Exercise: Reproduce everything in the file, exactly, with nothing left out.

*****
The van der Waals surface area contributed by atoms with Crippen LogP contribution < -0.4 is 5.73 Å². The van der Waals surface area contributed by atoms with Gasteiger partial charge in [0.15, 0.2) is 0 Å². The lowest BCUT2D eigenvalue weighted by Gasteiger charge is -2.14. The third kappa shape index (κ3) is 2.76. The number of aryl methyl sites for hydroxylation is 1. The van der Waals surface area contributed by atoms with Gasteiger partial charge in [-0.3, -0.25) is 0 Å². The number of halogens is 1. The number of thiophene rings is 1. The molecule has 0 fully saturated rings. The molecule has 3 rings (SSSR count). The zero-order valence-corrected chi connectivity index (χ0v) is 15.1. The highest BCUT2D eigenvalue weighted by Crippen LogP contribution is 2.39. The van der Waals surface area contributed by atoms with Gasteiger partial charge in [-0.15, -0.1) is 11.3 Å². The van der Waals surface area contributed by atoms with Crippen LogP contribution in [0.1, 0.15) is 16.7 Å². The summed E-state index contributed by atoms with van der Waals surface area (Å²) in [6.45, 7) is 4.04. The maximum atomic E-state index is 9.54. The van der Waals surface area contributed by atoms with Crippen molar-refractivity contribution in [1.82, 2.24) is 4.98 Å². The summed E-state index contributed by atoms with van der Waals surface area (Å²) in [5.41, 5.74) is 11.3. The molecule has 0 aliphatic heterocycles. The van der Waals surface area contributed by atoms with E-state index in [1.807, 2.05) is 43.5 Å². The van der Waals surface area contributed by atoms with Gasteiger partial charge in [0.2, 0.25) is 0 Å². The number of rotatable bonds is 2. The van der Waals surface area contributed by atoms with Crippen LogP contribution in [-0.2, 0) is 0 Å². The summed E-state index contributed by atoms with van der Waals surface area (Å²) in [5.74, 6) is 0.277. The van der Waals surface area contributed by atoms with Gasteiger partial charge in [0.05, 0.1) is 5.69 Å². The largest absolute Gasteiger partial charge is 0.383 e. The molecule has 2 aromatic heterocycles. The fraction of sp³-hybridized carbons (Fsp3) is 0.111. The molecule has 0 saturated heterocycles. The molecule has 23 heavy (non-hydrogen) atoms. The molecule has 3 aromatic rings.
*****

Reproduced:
The van der Waals surface area contributed by atoms with Crippen LogP contribution < -0.4 is 5.73 Å². The van der Waals surface area contributed by atoms with Gasteiger partial charge in [0.15, 0.2) is 0 Å². The lowest BCUT2D eigenvalue weighted by Gasteiger charge is -2.14. The third kappa shape index (κ3) is 2.76. The number of aryl methyl sites for hydroxylation is 1. The van der Waals surface area contributed by atoms with Gasteiger partial charge in [-0.3, -0.25) is 0 Å². The number of halogens is 1. The number of thiophene rings is 1. The molecule has 0 fully saturated rings. The molecule has 3 rings (SSSR count). The zero-order valence-corrected chi connectivity index (χ0v) is 15.1. The highest BCUT2D eigenvalue weighted by Crippen LogP contribution is 2.39. The van der Waals surface area contributed by atoms with Gasteiger partial charge in [-0.15, -0.1) is 11.3 Å². The van der Waals surface area contributed by atoms with Crippen LogP contribution in [0.1, 0.15) is 16.7 Å². The summed E-state index contributed by atoms with van der Waals surface area (Å²) in [6.45, 7) is 4.04. The maximum atomic E-state index is 9.54. The van der Waals surface area contributed by atoms with Crippen molar-refractivity contribution in [1.82, 2.24) is 4.98 Å². The summed E-state index contributed by atoms with van der Waals surface area (Å²) in [5.41, 5.74) is 11.3. The molecule has 0 aliphatic heterocycles. The van der Waals surface area contributed by atoms with E-state index in [1.807, 2.05) is 43.5 Å². The van der Waals surface area contributed by atoms with Gasteiger partial charge in [0.2, 0.25) is 0 Å². The number of rotatable bonds is 2. The van der Waals surface area contributed by atoms with Crippen LogP contribution in [-0.2, 0) is 0 Å². The summed E-state index contributed by atoms with van der Waals surface area (Å²) in [5.74, 6) is 0.277. The van der Waals surface area contributed by atoms with Gasteiger partial charge in [0.05, 0.1) is 5.69 Å². The largest absolute Gasteiger partial charge is 0.383 e. The molecule has 2 aromatic heterocycles. The fraction of sp³-hybridized carbons (Fsp3) is 0.111. The molecule has 0 saturated heterocycles. The molecule has 23 heavy (non-hydrogen) atoms. The molecule has 3 aromatic rings.